Wednesday, September 24, 2014

Road Trip: Missoura (Cross County Road Trip Ep. 4)

We rejoin our travelers as they depart from the state of Tennessee and continue their journey out west. Missed the last episode? Click here to read it!

Back on the road, quickly find ourselves leaving Tennessee and entering Kentucky. The weather continued to be unpredictable and lashed out with bouts of heavy rain as we headed north on I-65 through the rolling hills. Our journey today would take us further west, but before we hit St. Louis, we wanted to squeeze in a quick visit to one of places every car nut should find the opportunity to see: the National Corvette Museum in Bowling Green, KY.

The museum, which is located right near the factory where all Corvettes are produced, houses one of the most extensive collections of Corvettes
in the country and includes everything from prototypes, classics, and current models. There are also several fully decked out race versions that have competed at LeMans, in ALMS, and other sports car racing series where the cars were dominant in their performance class. The massive concrete structure is also home to the now infamous Corvette swallowing sinkhole that devoured several cars earlier this year, including at least one virtually irreplaceable collector car that was on loan to them from a customer's private collection. For any fan of racing, car design, and American sports cars, there are few places that feel as complete and thorough in its admiration for a single vehicle as these hallowed grounds.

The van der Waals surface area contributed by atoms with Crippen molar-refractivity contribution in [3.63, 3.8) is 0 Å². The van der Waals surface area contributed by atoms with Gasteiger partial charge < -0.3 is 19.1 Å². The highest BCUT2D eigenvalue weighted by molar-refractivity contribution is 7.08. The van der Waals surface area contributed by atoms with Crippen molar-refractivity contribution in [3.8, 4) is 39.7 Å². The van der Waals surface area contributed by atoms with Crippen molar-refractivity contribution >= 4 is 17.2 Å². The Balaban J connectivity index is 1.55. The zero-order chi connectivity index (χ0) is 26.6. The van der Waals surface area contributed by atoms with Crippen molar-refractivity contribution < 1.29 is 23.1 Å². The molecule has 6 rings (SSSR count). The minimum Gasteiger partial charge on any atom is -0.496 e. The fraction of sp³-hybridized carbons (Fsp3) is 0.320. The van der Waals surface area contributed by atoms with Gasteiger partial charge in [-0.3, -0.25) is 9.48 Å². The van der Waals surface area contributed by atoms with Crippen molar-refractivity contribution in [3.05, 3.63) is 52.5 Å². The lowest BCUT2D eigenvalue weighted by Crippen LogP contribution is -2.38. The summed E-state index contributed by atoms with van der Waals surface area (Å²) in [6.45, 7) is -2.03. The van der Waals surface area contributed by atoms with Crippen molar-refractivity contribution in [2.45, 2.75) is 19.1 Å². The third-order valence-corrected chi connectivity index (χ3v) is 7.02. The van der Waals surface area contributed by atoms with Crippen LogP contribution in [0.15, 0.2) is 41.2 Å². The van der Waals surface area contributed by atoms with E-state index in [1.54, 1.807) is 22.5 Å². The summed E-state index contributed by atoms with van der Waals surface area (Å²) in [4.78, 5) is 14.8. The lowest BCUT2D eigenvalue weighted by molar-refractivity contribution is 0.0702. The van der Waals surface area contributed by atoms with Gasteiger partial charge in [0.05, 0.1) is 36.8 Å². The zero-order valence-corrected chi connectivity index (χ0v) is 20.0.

Since we were on a schedule, we did not get to spend too much time there, but we did use the opportunity to explore the whole museum as well as dodge the rains that had been drenching us all afternoon long. By the time we stepped back outside, the skies had cleared, though the ground was still quite wet. We jumped back in the car and hit the road once again. This time, driving through four different states, the sun blinding us as we faced westward, we crossed the Illinois-Missouri border at just past 8PM to arrive at our hotel that was within blocks of the Gateway Arch. This was to be our first real hotel stay during the trip and it felt good to stay somewhere and not have to worry about cleaning up afterwards.